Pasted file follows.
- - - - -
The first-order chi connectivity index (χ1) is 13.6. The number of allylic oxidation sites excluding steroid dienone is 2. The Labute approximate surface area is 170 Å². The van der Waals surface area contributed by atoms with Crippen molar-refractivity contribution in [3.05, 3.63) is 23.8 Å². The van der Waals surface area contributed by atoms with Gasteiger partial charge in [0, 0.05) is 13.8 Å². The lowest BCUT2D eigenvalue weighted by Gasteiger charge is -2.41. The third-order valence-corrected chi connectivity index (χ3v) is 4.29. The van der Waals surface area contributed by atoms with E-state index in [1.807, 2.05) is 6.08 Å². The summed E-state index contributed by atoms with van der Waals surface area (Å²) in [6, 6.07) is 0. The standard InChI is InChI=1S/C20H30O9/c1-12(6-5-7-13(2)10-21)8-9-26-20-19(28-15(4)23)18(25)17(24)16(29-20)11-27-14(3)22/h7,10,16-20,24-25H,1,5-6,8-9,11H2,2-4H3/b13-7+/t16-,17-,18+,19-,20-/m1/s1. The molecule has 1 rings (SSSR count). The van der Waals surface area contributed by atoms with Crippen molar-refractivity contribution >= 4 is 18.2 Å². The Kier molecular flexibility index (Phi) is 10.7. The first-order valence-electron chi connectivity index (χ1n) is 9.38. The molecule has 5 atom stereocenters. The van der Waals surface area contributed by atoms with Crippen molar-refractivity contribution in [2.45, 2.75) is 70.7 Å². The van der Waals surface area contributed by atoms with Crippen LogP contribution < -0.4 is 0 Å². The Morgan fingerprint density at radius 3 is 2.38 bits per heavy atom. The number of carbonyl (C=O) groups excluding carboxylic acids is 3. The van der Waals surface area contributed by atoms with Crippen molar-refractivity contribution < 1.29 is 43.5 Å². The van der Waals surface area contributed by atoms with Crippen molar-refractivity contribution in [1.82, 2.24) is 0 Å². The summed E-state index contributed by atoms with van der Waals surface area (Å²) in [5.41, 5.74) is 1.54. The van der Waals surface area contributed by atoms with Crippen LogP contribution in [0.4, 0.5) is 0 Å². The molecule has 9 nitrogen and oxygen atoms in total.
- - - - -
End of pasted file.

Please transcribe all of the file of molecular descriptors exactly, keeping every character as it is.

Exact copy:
The first-order chi connectivity index (χ1) is 13.6. The number of allylic oxidation sites excluding steroid dienone is 2. The Labute approximate surface area is 170 Å². The van der Waals surface area contributed by atoms with Crippen molar-refractivity contribution in [3.05, 3.63) is 23.8 Å². The van der Waals surface area contributed by atoms with Gasteiger partial charge in [0, 0.05) is 13.8 Å². The lowest BCUT2D eigenvalue weighted by Gasteiger charge is -2.41. The third-order valence-corrected chi connectivity index (χ3v) is 4.29. The van der Waals surface area contributed by atoms with E-state index in [1.807, 2.05) is 6.08 Å². The summed E-state index contributed by atoms with van der Waals surface area (Å²) in [6, 6.07) is 0. The standard InChI is InChI=1S/C20H30O9/c1-12(6-5-7-13(2)10-21)8-9-26-20-19(28-15(4)23)18(25)17(24)16(29-20)11-27-14(3)22/h7,10,16-20,24-25H,1,5-6,8-9,11H2,2-4H3/b13-7+/t16-,17-,18+,19-,20-/m1/s1. The molecule has 1 rings (SSSR count). The van der Waals surface area contributed by atoms with Crippen molar-refractivity contribution >= 4 is 18.2 Å². The Kier molecular flexibility index (Phi) is 10.7. The first-order valence-electron chi connectivity index (χ1n) is 9.38. The molecule has 5 atom stereocenters. The van der Waals surface area contributed by atoms with Crippen molar-refractivity contribution in [2.45, 2.75) is 70.7 Å². The van der Waals surface area contributed by atoms with Crippen LogP contribution < -0.4 is 0 Å². The Morgan fingerprint density at radius 3 is 2.38 bits per heavy atom. The number of carbonyl (C=O) groups excluding carboxylic acids is 3. The van der Waals surface area contributed by atoms with Crippen molar-refractivity contribution < 1.29 is 43.5 Å². The van der Waals surface area contributed by atoms with Crippen molar-refractivity contribution in [1.82, 2.24) is 0 Å². The summed E-state index contributed by atoms with van der Waals surface area (Å²) in [5.41, 5.74) is 1.54. The van der Waals surface area contributed by atoms with Crippen LogP contribution in [0.4, 0.5) is 0 Å². The molecule has 9 nitrogen and oxygen atoms in total.